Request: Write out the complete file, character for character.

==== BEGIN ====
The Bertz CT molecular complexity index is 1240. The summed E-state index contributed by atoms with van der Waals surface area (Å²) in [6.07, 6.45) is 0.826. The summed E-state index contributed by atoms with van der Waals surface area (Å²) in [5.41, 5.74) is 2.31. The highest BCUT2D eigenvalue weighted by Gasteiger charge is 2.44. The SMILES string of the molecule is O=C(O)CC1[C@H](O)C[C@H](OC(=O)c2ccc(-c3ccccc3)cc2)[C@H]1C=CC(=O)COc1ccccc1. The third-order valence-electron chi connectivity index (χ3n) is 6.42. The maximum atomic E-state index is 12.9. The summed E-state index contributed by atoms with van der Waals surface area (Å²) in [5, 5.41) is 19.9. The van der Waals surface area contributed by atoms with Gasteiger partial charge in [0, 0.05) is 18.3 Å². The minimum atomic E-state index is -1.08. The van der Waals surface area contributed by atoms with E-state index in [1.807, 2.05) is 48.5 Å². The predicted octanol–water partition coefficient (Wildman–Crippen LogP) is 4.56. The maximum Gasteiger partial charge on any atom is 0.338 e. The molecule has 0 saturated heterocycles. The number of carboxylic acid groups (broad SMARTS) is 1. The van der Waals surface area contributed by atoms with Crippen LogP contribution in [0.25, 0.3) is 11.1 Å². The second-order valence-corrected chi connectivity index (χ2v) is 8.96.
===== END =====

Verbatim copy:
The Bertz CT molecular complexity index is 1240. The summed E-state index contributed by atoms with van der Waals surface area (Å²) in [6.07, 6.45) is 0.826. The summed E-state index contributed by atoms with van der Waals surface area (Å²) in [5.41, 5.74) is 2.31. The highest BCUT2D eigenvalue weighted by Gasteiger charge is 2.44. The SMILES string of the molecule is O=C(O)CC1[C@H](O)C[C@H](OC(=O)c2ccc(-c3ccccc3)cc2)[C@H]1C=CC(=O)COc1ccccc1. The third-order valence-electron chi connectivity index (χ3n) is 6.42. The maximum atomic E-state index is 12.9. The summed E-state index contributed by atoms with van der Waals surface area (Å²) in [5, 5.41) is 19.9. The van der Waals surface area contributed by atoms with Gasteiger partial charge in [0, 0.05) is 18.3 Å². The minimum atomic E-state index is -1.08. The van der Waals surface area contributed by atoms with E-state index in [1.807, 2.05) is 48.5 Å². The predicted octanol–water partition coefficient (Wildman–Crippen LogP) is 4.56. The maximum Gasteiger partial charge on any atom is 0.338 e. The molecule has 0 saturated heterocycles. The number of carboxylic acid groups (broad SMARTS) is 1. The van der Waals surface area contributed by atoms with Crippen LogP contribution in [0.25, 0.3) is 11.1 Å². The second-order valence-corrected chi connectivity index (χ2v) is 8.96.